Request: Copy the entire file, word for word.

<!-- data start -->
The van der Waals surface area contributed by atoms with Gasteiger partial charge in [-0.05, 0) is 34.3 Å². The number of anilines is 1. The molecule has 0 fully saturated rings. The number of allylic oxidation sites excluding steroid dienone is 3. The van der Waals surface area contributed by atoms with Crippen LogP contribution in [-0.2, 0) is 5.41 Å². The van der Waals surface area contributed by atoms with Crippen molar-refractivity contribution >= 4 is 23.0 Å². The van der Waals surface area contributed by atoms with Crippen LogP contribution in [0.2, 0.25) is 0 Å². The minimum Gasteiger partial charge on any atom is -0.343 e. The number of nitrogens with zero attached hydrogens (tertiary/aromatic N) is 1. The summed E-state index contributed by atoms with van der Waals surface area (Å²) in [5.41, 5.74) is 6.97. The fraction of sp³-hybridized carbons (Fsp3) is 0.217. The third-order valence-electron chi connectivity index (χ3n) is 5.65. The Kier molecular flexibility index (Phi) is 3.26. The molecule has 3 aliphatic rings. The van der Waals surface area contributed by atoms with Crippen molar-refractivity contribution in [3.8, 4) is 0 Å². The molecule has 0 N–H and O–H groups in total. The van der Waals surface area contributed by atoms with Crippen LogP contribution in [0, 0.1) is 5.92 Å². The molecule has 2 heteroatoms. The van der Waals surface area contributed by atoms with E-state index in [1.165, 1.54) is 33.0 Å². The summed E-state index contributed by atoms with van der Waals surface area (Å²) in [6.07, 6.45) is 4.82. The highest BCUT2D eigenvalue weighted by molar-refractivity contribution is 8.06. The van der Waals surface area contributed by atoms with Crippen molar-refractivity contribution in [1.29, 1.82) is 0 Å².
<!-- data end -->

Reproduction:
The van der Waals surface area contributed by atoms with Gasteiger partial charge in [-0.05, 0) is 34.3 Å². The number of anilines is 1. The molecule has 0 fully saturated rings. The number of allylic oxidation sites excluding steroid dienone is 3. The van der Waals surface area contributed by atoms with Crippen LogP contribution in [-0.2, 0) is 5.41 Å². The van der Waals surface area contributed by atoms with Crippen molar-refractivity contribution >= 4 is 23.0 Å². The van der Waals surface area contributed by atoms with Crippen LogP contribution in [0.2, 0.25) is 0 Å². The minimum Gasteiger partial charge on any atom is -0.343 e. The number of nitrogens with zero attached hydrogens (tertiary/aromatic N) is 1. The summed E-state index contributed by atoms with van der Waals surface area (Å²) in [5.41, 5.74) is 6.97. The fraction of sp³-hybridized carbons (Fsp3) is 0.217. The third-order valence-electron chi connectivity index (χ3n) is 5.65. The Kier molecular flexibility index (Phi) is 3.26. The molecule has 3 aliphatic rings. The van der Waals surface area contributed by atoms with Crippen molar-refractivity contribution in [3.8, 4) is 0 Å². The molecule has 0 N–H and O–H groups in total. The van der Waals surface area contributed by atoms with Crippen LogP contribution in [0, 0.1) is 5.92 Å². The molecule has 2 heteroatoms. The van der Waals surface area contributed by atoms with E-state index in [1.165, 1.54) is 33.0 Å². The summed E-state index contributed by atoms with van der Waals surface area (Å²) in [6.07, 6.45) is 4.82. The highest BCUT2D eigenvalue weighted by molar-refractivity contribution is 8.06. The van der Waals surface area contributed by atoms with Crippen molar-refractivity contribution in [1.29, 1.82) is 0 Å².